Hooray, No Spam Here!

Great writers emigrate to Paris or Marrakech, they climb mountains, great writers fire themselves out of a cannon; terrible writers visit the supermarket. They – these terrible writers – do not simply go to the supermarket, for that would be too insignificant or fleeting, no, they – they! ha! we, me – visit the supermarket as though it were a place of interest, a star upon the map, a jewel in the tourist board’s crown. A great writer enters the soirée, the fanfare exhales, a polished flute one-inch-to-the-rim is offered as though it were Holland’s finest tulip, the crowd coos, super models & savants, famous athletes, directors, a sculptor from Buenos Aires, tomorrow’s paper will be ripe with celebration and gossip, they will bed or be bedded, laughter, early morning cab ride home, a great occasion; the sort of thing Toulouse-Lautrec took a brush to. Many supermarkets are open twentyfour-seven during the week; however, on a Saturday evening they close to the public around eleven.
    ‘O fuck, I forgot to bring her food,’ I said from the backseat of my mother’s automobile. The cat was meowing in her carrier on my lap, the three of us like Russian dolls. She moaned not because she was anxious but because it was how she started the journey and she was not one to impress upon anybody that her mood had improved. So she moaned and she mewed; we all put up with it because she was a kitten and if you met her once then you fell in love with her. I clung to the carrier, putting a thin index to the plastic gauze behind which she eyed and toothed in the passing strokes of streetlights. ‘Can we stop at the T—o, please?’
    It was a Saturday night. Saturday night is about the size and weight of a loaf of bread. Hold it in your hands and turn it for inspection. Not some hours earlier my parents had visited for dinner. It was a good evening. My father drank until he fell asleep. I made a fish curry that they both enjoyed, with wine and Cuban records, entertained by the kitten, a torrential mist settling down for the night. With the curtains drawn, there was not much else but my portion of existence and their grace upon it, the flakes of haddock too, mustard’s tang, spinach so much like inkdrops in the gravy. Afterwards we sat there, me between them, a zygote stacking dirty crockery.
    There is a photograph of me and a girl outside of that particular supermarket. The photograph is seventeen years-old. Digital cameras back then blew in different shades. The colour and the kids put an age on everything. She and I still fall out.
    My mother pulled into a similar spot to the Canon. I put the cat down, wished her love and unlocked the door. It was cold from the fiftyminute car heat.  Next to me there was an Indian family stepping out their automobile also; we looked at one another; startled, our eyes wide, they cradled a babe in their arms, milky, everything steaming. We went along. Sometimes dew falls so thoroughly that you can feel its fingers dipping into your shirt, unbuckling your belt, using its teeth. My clothing and hair were heavier by the time I made it to the swollen white entrance.
    There was a certain background kind of music, although it was only as much as plasma or coconut husk in a doormat. A leaning securityguard regarded me and lost interest. I had my hands in my pocket! Did it amuse him to mind the door of a supermarket on the edge of town at this time of night? Did he have an associate wandering the rest of the place? The two of them preventing the postcode’s greatest crime! It was quiet, even with the music, and every utterance or cleared throat echoed down the cavernous building towards the clothes dept where it went to die. One of the walls was all glass looking out to the dark carpark, angled just so that it mirrored the entire run of vacant tills.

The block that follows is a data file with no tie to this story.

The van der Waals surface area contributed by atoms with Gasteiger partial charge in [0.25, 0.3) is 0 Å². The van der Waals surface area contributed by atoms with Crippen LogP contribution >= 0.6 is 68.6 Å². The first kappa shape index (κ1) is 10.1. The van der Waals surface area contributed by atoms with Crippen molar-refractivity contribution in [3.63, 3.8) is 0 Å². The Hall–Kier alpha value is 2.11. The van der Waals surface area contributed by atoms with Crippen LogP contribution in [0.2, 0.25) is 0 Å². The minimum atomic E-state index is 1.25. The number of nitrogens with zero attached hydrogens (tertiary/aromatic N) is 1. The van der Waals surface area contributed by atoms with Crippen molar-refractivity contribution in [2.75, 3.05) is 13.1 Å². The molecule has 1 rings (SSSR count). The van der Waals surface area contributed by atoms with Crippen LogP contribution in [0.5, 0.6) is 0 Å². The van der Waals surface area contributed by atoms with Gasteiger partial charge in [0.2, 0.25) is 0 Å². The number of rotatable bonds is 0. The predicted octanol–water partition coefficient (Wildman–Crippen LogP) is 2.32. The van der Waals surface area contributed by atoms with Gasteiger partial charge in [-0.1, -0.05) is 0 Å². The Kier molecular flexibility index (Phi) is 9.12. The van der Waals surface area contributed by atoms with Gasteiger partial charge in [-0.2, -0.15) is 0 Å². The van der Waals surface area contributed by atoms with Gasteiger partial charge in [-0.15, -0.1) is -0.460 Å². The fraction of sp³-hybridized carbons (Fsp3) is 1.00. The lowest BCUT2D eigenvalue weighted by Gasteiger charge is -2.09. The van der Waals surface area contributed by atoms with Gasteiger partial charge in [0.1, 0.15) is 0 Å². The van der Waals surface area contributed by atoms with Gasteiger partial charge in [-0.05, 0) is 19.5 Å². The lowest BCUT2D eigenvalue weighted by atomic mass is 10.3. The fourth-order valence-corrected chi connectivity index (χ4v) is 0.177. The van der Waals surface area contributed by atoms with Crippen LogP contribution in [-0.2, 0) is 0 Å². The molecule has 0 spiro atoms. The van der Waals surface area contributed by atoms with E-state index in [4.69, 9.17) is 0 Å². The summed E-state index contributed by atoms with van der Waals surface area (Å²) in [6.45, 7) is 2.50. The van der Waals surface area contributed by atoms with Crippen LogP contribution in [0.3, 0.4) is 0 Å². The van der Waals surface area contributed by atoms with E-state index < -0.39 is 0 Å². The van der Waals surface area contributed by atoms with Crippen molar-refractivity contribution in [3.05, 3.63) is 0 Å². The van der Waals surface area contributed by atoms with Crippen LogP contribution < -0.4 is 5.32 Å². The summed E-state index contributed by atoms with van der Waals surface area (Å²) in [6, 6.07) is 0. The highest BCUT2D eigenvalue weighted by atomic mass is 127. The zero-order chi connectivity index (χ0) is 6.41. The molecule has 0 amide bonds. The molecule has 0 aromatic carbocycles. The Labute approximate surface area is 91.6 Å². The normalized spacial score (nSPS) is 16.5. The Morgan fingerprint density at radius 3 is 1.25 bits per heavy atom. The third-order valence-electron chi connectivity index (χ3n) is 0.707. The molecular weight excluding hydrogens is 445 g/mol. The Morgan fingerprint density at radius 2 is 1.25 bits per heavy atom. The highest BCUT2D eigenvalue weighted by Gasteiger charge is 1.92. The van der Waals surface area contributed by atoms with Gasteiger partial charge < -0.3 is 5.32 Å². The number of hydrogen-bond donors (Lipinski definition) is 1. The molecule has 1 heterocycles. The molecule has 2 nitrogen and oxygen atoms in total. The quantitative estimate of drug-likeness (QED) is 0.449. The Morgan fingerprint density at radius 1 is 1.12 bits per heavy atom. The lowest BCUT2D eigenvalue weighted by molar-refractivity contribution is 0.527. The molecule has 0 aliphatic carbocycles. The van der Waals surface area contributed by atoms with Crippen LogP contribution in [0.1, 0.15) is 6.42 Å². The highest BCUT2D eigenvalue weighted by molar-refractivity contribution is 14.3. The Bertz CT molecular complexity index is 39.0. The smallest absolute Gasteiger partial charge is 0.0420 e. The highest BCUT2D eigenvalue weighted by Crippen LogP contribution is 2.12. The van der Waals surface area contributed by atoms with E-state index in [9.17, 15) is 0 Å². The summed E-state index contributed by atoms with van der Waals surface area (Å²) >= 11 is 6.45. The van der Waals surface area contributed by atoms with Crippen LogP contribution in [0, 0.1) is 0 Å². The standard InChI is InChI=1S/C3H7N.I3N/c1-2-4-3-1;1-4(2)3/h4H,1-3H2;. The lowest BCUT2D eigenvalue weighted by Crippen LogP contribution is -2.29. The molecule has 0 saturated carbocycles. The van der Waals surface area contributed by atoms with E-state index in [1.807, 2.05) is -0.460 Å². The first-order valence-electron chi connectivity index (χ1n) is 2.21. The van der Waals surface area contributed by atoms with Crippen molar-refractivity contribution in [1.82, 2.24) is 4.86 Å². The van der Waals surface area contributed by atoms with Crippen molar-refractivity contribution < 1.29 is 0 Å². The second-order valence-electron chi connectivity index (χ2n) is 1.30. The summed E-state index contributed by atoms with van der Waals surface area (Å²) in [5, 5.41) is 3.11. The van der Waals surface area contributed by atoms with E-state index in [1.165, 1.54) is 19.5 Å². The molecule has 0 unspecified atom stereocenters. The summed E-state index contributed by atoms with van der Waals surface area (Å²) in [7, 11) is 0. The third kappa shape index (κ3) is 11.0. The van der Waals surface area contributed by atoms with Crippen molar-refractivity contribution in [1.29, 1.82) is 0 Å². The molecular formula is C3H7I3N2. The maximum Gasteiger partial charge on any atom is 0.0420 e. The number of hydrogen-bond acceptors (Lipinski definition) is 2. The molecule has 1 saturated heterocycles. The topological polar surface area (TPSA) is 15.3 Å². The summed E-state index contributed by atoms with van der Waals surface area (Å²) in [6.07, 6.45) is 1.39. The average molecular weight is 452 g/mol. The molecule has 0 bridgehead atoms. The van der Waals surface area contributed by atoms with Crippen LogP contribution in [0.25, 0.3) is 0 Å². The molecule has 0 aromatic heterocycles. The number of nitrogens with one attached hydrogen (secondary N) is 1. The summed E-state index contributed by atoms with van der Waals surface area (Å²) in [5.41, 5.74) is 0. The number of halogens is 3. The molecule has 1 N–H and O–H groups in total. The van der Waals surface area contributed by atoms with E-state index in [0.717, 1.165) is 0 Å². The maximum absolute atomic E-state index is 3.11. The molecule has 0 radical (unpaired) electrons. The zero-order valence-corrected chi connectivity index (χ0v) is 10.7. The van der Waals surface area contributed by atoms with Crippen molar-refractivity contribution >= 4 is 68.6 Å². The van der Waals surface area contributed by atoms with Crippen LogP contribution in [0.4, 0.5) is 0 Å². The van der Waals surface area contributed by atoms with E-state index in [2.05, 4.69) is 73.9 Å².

Past the fresh produce, special offers and end-of-aisle promotions, I went a little merry, rosycheeked. There were young employees stacking shelves and uniformed, but mostly they talked amongst themselves, telling jokes and flirting. There was nothing else for them at that hour. In the aisle over from the bleach and toiletries was pet food. In my work-coat, converse and nervous gait I went with some keys jangling in my pocket. On one side of the aisle was dog food and the other cat. They did not have her brand, which I knew she would not care about – gannet that she was! – but it had importance to me. Who knows how long I went up & down, scanning the ingredients list, comparing proportions? For kittens, there was very little and what there was did not look edible. Finally, I made my decision, seized the box and went to leave, conscious that time had got away with me.
    Everyone collected at the selfservice checkouts. They spaced out in the supermarket but came together at the end, like the conclusion of a whodunit. As well as the oddities who had committed to doing their weekly-shop on a Saturday night with the whole family in tow, there were drunks, roisterers and the homeward bound. It was all good-humoured. Young men clung to crates and golden bottles. A middle-aged couple, well-dressed and tanned in March, had only some groceries and peered at the youngsters with amusement. Two couples, driven and herded by one sober, giggled, making small-talk with the adjacent checkout. The cat food came in eight little cans, two of each: chicken, tuna, beef and duck. I had all that I needed, a little grin too.
    When I got back to the car, my parents bellowed at me—‘Fuckin hell! you were ages!’ I explained that they did not have her brand, and they laughed at me—‘You tart!’ ‘Yeah, I am. Nothing at the best for my little angel!’ and I put her back on my lap. She resumed her meowing as the car set into motion.